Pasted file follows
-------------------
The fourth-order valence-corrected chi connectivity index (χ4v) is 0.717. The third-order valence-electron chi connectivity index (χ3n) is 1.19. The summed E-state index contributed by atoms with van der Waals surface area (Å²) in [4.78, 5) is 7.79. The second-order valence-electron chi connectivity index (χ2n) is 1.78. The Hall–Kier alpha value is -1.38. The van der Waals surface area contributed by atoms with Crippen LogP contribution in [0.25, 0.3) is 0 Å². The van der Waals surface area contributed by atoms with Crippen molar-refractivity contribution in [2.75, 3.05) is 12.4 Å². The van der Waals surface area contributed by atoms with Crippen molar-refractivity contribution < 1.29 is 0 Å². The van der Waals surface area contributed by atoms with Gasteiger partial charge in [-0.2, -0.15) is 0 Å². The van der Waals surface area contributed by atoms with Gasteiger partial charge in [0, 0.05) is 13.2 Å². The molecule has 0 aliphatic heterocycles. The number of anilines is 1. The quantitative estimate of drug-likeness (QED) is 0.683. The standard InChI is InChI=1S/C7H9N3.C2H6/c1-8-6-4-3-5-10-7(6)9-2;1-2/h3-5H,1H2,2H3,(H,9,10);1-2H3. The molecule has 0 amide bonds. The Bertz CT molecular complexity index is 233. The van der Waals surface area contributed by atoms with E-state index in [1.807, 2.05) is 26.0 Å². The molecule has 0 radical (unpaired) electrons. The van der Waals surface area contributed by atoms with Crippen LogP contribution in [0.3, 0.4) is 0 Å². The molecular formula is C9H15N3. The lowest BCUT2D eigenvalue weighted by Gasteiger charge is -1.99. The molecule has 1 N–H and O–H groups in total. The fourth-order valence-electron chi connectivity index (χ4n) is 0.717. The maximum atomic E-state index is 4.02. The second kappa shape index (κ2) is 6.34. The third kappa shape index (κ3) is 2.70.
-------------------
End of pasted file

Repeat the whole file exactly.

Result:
The fourth-order valence-corrected chi connectivity index (χ4v) is 0.717. The third-order valence-electron chi connectivity index (χ3n) is 1.19. The summed E-state index contributed by atoms with van der Waals surface area (Å²) in [4.78, 5) is 7.79. The second-order valence-electron chi connectivity index (χ2n) is 1.78. The Hall–Kier alpha value is -1.38. The van der Waals surface area contributed by atoms with Crippen LogP contribution in [0.25, 0.3) is 0 Å². The van der Waals surface area contributed by atoms with Crippen molar-refractivity contribution in [2.75, 3.05) is 12.4 Å². The van der Waals surface area contributed by atoms with Crippen molar-refractivity contribution < 1.29 is 0 Å². The van der Waals surface area contributed by atoms with Gasteiger partial charge in [-0.2, -0.15) is 0 Å². The van der Waals surface area contributed by atoms with Gasteiger partial charge in [0, 0.05) is 13.2 Å². The molecule has 0 aliphatic heterocycles. The number of anilines is 1. The quantitative estimate of drug-likeness (QED) is 0.683. The standard InChI is InChI=1S/C7H9N3.C2H6/c1-8-6-4-3-5-10-7(6)9-2;1-2/h3-5H,1H2,2H3,(H,9,10);1-2H3. The molecule has 0 amide bonds. The Bertz CT molecular complexity index is 233. The van der Waals surface area contributed by atoms with E-state index in [1.807, 2.05) is 26.0 Å². The molecule has 0 radical (unpaired) electrons. The van der Waals surface area contributed by atoms with Crippen LogP contribution in [0.3, 0.4) is 0 Å². The molecular formula is C9H15N3. The lowest BCUT2D eigenvalue weighted by Gasteiger charge is -1.99. The molecule has 1 N–H and O–H groups in total. The fourth-order valence-electron chi connectivity index (χ4n) is 0.717. The maximum atomic E-state index is 4.02. The second kappa shape index (κ2) is 6.34. The third kappa shape index (κ3) is 2.70.